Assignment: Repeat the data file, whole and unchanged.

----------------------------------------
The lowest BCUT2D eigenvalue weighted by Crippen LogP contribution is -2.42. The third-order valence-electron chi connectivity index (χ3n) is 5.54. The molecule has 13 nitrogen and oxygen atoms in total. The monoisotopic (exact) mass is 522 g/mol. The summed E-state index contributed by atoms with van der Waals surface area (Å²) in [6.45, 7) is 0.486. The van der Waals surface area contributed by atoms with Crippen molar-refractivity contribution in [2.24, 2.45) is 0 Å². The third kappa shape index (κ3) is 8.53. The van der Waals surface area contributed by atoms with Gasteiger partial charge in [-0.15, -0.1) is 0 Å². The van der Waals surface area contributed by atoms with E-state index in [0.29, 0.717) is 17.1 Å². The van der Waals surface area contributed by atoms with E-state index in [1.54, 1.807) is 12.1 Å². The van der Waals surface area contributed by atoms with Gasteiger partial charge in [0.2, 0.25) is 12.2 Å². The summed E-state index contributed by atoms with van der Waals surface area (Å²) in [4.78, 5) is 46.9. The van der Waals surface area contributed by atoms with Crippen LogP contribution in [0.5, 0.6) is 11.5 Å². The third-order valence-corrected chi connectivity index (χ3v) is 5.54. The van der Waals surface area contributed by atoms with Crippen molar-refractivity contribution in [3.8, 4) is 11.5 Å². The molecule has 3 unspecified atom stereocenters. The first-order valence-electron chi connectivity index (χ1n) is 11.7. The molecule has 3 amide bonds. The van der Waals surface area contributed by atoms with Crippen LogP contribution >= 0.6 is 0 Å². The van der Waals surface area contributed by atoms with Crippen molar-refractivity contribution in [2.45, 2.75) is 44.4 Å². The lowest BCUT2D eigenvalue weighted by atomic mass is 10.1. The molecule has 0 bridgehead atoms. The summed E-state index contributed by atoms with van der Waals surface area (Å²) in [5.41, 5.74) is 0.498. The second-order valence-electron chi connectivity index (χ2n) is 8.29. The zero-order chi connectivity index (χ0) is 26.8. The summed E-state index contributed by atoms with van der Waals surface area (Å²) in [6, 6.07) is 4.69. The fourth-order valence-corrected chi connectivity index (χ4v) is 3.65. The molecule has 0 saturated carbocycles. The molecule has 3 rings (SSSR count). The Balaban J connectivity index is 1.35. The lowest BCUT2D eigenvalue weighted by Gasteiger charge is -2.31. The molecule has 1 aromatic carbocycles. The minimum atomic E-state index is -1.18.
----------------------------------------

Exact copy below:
The lowest BCUT2D eigenvalue weighted by Crippen LogP contribution is -2.42. The third-order valence-electron chi connectivity index (χ3n) is 5.54. The molecule has 13 nitrogen and oxygen atoms in total. The monoisotopic (exact) mass is 522 g/mol. The summed E-state index contributed by atoms with van der Waals surface area (Å²) in [6.45, 7) is 0.486. The van der Waals surface area contributed by atoms with Crippen molar-refractivity contribution in [2.24, 2.45) is 0 Å². The third kappa shape index (κ3) is 8.53. The van der Waals surface area contributed by atoms with Gasteiger partial charge in [-0.15, -0.1) is 0 Å². The van der Waals surface area contributed by atoms with E-state index in [0.29, 0.717) is 17.1 Å². The van der Waals surface area contributed by atoms with E-state index in [1.54, 1.807) is 12.1 Å². The van der Waals surface area contributed by atoms with Gasteiger partial charge in [0.2, 0.25) is 12.2 Å². The summed E-state index contributed by atoms with van der Waals surface area (Å²) in [4.78, 5) is 46.9. The van der Waals surface area contributed by atoms with Crippen LogP contribution in [0.5, 0.6) is 11.5 Å². The third-order valence-corrected chi connectivity index (χ3v) is 5.54. The van der Waals surface area contributed by atoms with Crippen molar-refractivity contribution in [3.8, 4) is 11.5 Å². The molecule has 3 unspecified atom stereocenters. The first-order valence-electron chi connectivity index (χ1n) is 11.7. The molecule has 3 amide bonds. The van der Waals surface area contributed by atoms with Crippen LogP contribution >= 0.6 is 0 Å². The van der Waals surface area contributed by atoms with Crippen molar-refractivity contribution in [2.45, 2.75) is 44.4 Å². The lowest BCUT2D eigenvalue weighted by atomic mass is 10.1. The molecule has 0 bridgehead atoms. The summed E-state index contributed by atoms with van der Waals surface area (Å²) in [5.41, 5.74) is 0.498. The second-order valence-electron chi connectivity index (χ2n) is 8.29. The zero-order chi connectivity index (χ0) is 26.8. The summed E-state index contributed by atoms with van der Waals surface area (Å²) in [6, 6.07) is 4.69. The fourth-order valence-corrected chi connectivity index (χ4v) is 3.65. The molecule has 0 saturated carbocycles. The molecule has 3 rings (SSSR count). The Balaban J connectivity index is 1.35. The lowest BCUT2D eigenvalue weighted by Gasteiger charge is -2.31. The molecule has 1 aromatic carbocycles. The minimum atomic E-state index is -1.18.